To make sure students don't start school hungry, all students eat breakfast for free, and - thanks to a grant - get a piece of fruit for afternoon snack every day.

"You have to meet basic needs before education can happen," Bagwell said. "A hungry child doesn't care whether he can read or write."

The school is also where families come to have fun.

Once a month, the school hosts family movie night - often a musical or Disney film.

"They dress up like they're going to church because they've never been to the movies," Bagwell said, noting there's an educational benefit too - the movies help parents learn English.

Then there's "all-pro dad" one Saturday a month. Dads - and some moms - come with their children for a biscuit-and-orange-juice breakfast, a short parenting program, and a morning of play, whether that's board games in the cafeteria, shooting hoops in the gym or tossing around a football outside.

"It's a chance for them to spend time with their kids," Bagwell said. "The first time we did it, I didn't think it would work either, but the cafeteria was overflowing."

With only four teachers who speak Spanish, the language barrier goes both ways. Arcadia's Hispanic population has skyrocketed in the last decade, from less than 10 percent to 65 percent. Yet, it wasn't until last spring that the school got a paid Spanish interpreter.

The school's coped largely by turning students into school ambassadors.

Students apply to become one of Arcadia's Interpreting Masters. The school's bilingual teachers pick the top 15 students who best translate face-to-face and phone conversations. AIMS students get a maroon shirt and nametag, so that, during open houses and other events, parents who need an interpreter know to find a maroon shirt.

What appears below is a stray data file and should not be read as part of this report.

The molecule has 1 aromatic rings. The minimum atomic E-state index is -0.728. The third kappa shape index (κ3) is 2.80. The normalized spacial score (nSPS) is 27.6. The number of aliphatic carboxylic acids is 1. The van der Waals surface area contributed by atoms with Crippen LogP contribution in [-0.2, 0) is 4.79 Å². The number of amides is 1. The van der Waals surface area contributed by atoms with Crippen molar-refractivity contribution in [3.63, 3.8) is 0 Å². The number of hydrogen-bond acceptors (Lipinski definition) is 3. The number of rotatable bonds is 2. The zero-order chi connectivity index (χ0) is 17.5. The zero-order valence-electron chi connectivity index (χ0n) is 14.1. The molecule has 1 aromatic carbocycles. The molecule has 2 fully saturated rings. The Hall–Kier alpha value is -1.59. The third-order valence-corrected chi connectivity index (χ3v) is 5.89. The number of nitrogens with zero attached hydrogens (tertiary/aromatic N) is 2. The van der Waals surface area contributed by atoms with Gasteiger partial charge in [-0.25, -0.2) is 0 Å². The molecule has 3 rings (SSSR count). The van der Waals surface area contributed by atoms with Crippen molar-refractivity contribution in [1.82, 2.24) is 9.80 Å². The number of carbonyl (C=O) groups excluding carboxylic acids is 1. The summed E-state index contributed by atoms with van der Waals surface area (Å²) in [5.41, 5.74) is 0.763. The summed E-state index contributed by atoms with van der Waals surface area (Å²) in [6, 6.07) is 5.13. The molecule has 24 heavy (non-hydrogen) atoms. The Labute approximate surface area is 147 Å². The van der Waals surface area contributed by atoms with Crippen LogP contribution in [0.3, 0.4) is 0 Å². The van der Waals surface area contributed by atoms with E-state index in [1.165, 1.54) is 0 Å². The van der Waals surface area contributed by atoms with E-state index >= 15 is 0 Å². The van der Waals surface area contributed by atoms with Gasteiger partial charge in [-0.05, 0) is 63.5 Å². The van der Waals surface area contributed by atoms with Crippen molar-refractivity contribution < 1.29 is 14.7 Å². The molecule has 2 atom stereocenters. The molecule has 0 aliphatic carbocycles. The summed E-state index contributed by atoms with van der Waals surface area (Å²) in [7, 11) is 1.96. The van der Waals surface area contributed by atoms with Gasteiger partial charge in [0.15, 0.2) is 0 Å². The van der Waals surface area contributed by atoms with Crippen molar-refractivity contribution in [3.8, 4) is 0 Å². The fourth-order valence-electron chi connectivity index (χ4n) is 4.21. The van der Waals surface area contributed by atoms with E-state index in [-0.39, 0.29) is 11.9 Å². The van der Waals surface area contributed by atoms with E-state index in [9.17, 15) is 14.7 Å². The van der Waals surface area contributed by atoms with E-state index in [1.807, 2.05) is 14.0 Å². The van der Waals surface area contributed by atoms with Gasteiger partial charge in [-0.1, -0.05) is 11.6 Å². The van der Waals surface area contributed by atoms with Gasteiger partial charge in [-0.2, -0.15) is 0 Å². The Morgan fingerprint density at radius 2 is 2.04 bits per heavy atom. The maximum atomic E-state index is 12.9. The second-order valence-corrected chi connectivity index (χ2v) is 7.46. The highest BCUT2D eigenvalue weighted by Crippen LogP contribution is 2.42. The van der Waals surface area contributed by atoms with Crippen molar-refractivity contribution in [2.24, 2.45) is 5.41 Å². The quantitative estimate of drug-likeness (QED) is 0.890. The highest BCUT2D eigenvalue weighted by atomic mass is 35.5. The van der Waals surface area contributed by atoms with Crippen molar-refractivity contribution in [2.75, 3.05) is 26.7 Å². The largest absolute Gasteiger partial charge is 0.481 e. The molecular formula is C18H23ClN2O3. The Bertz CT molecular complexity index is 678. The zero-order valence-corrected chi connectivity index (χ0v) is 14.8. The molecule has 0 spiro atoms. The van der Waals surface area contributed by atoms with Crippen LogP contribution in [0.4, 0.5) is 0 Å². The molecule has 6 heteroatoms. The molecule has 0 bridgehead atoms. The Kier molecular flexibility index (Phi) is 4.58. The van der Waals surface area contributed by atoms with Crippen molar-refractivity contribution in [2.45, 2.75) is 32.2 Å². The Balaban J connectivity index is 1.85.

"One neat thing about our school - if you moved here from Mexico today, this is the best school to come to, because more than half the class can talk to you," Bagwell said. "It quickens their learning process because kids are helping them everywhere they go."

The school hosts afternoon parenting classes, and invites adults to log onto the school's computers to learn English through Rosetta Stone software. Books on tape help both parent and child learn to read English. Parents know to turn the page when they hear the ding, Bagwell explains.

The school has two full-time ESOL (English for Speakers of Other Languages) teachers, who pull students out of class to work on their English skills. Newly arrived Hispanic students work daily with the school's one ESOL teacher who speaks Spanish. The crash course teaches the basics, such as numbers, letters and colors.

Melissa Miller, a volunteer with Arcadia's Parent Teacher Organization, said she chose to send her daughter to Arcadia after moving to Spartanburg from Greenville County. Some folks encouraged her not to, she said, but she wanted her bi-racial daughter to blend in and learn about diversity.

"I know I made the perfect decision for my daughter. She adores school," Miller said earlier this year about her then-kindergartner.

She noted the learning goes both ways in a class that includes several nationalities.

"It's really, really a wonderful thing to watch. She comes home all the time teaching her daddy Spanish," Miller said. "If children don't know the obstacles placed before them, they don't know they're there. If they don't realize the fact that their Hispanic or impoverished and that's supposed to count against them, it won't. They come to school knowing they're expected to excel and behave a certain way. Let the grown-ups deal with the obstacles."